William Burkett and I have been talking about whether what kinds of data gets collected, how it gets used, and how it gets collected are not part of a data architect's role but that of a business process architect and/or a software architect. I was taking the view point that depending on a business data strategy it could be. William thinks that a tighter definition is needed. What have others experienced? Out in the field how do organizations distinguish a data architect's role as compared with that of a software architect or business process architect?
Thanks, Michelle --
I'd like to slightly modify the description of what we've been talking about. It isn't whether or not those things are part of a data architect's role but whether they are part of a data architecture as a design artifact. Those things are certainly things that a data architect needs to consider in conjunction with software and process architects.
You're observation from the other thread is right-on: "...components associated with data architecture are more than not being muddied with that of a software architect or business process architect. "
I really do think that building architectural design practices have a lot to teach us about how we do what we're doing. Particularly the fact that there are many different kinds of design drawings that are created and used to construct a building.
In my experience, I have noticed data management thinkers and authors exhibiting what I call the "Long-pole-in-the-tent" syndrome. For example, if I was working on a Data Quality project, Data Quality is the long pole in the tent and everything else - metadata, master data, data security - hangs off of that that and is biased by it. The same goes for Data Architecture - when it's the center of the universe, everything revolves around it. Each data management topic or discipline we care to name or think about needs to be individually and holistically considered within the context of overall enterprise data management and coordinated with other topics/disciplines as "equal partners". No one discipline (other than data governance) rules them all. Stay in your lane.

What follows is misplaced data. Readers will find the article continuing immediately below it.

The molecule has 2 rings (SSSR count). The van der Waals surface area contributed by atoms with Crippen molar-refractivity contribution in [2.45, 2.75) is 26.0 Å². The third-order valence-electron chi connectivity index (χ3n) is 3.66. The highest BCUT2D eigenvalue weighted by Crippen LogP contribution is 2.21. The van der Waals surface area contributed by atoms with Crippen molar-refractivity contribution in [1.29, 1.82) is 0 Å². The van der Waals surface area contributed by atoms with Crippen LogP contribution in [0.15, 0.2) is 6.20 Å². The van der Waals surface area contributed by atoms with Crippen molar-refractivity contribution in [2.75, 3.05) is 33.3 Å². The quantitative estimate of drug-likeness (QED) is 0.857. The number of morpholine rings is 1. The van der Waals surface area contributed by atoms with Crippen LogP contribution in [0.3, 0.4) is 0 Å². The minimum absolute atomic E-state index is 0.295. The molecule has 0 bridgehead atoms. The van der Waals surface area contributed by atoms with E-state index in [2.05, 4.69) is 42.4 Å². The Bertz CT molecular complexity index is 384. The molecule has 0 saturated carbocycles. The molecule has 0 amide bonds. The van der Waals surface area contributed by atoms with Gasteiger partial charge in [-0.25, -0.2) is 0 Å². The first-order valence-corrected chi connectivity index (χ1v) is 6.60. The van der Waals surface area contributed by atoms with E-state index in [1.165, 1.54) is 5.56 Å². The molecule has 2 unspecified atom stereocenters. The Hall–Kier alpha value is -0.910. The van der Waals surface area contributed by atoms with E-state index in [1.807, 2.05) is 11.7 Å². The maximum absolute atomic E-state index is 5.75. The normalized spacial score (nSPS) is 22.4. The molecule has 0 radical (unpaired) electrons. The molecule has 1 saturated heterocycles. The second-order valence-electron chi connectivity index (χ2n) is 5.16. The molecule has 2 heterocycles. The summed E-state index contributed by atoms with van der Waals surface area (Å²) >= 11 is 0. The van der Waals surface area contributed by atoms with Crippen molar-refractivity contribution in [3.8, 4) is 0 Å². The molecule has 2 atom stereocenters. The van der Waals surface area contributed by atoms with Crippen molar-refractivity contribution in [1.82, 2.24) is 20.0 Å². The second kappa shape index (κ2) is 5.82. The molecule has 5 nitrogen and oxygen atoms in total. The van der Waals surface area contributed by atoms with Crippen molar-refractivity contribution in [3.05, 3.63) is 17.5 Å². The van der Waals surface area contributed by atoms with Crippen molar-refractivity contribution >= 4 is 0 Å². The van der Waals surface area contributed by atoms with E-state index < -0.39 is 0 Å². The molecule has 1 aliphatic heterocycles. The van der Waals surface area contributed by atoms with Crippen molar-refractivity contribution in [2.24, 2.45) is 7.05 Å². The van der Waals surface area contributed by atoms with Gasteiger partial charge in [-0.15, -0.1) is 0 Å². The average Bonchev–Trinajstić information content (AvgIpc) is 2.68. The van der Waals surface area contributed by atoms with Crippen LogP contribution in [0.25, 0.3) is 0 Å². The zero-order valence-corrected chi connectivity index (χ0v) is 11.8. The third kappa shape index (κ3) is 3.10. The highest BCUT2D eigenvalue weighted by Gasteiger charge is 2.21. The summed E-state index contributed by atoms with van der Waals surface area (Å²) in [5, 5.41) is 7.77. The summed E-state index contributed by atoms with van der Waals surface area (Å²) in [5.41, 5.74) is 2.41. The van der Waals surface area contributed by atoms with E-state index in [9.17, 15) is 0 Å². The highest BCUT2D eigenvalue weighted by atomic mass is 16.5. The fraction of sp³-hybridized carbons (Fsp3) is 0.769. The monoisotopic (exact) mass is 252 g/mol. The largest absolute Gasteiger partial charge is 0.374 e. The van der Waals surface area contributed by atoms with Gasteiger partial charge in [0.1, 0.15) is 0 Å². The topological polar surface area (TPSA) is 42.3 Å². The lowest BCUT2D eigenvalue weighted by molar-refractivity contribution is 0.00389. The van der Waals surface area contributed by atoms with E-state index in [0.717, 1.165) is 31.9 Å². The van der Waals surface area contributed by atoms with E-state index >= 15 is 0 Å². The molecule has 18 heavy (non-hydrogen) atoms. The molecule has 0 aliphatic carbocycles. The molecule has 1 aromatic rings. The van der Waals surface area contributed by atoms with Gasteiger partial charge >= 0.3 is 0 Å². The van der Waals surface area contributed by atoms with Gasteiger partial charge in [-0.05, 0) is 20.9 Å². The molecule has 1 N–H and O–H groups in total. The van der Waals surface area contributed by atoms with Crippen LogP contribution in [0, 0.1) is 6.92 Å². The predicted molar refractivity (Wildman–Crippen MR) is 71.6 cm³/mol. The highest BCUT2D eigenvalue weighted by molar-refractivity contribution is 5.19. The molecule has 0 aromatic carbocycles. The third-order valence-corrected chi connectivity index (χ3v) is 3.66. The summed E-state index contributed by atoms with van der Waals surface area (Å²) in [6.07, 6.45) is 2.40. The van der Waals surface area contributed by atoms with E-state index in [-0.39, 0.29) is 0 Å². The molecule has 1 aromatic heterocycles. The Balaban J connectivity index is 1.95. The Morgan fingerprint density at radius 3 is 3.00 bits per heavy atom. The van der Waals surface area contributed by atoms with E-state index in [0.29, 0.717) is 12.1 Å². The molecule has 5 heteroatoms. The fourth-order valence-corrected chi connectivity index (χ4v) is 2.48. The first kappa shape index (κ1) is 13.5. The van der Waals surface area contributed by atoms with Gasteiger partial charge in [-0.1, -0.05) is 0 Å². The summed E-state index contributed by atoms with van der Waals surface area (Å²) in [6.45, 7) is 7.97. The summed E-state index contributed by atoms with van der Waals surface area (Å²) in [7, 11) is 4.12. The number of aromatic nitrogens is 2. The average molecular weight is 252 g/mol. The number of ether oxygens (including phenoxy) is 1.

Now take that up a level: Data architecture/data management takes place within the context of IT systems (mostly). How does data architecture (and other data management disciplines) relate to and integrate with other IT architectures - software, hardware, etc. Take it up one more level: IT systems exist within the context of an enterprise: How do IT system architectures relate to and integrate with Business Process Architectures, Capability Architectures, Organization architectures and Goal Architectures? When we can identify these individual viewpoints/architectures/lanes, we have different viewpoint-specific design artifacts that are directly analogous to the varieties of blueprint/design drawings created to specify the design of a building. And each expert can stay in their lane.
With this multi-viewpoint viewpoint, you can get a better picture of what a "thing" like data architecture is and less "means different things to different people" ambiguity
William Frank says
"I agree with William Bennet that there are many important things to say *about" data architecture, such as what it is for, what it depends on, ... But these are not *definitions*.
As he says: "a nice strategic description of the role of a data architecture, but doesn't tell me what it is."
And while it is true that there will be many different definitions of data architecture, saying important things about data architecture is not offering a *definition* of it.
I think data architects should understand what lexicographers and liguists and logicians and philosopers and physicists and mathematicians and chemists have used as the criteria for a defintion, since the times of Euclid, Confucius and Aristotle:
a defintion has the form:
phrase to be defined (definiendum)
<a kind of, instance of, role of, group of, part of>
more general term
that satisfies a (restriction).
For example, "an organic compound is a chemical compound that contains carbon"
This has proved useful because it obeys the rule of substitutability:
the definiendum can be replace in a sentence by the definiens without change of meaning
its what we find in a dictionary, a book on calculus, and in a coherent data model.
Of course, there will also be a place to *add* contextual information, similar phrases, provenance, examples of use, but these are not part of the definition. "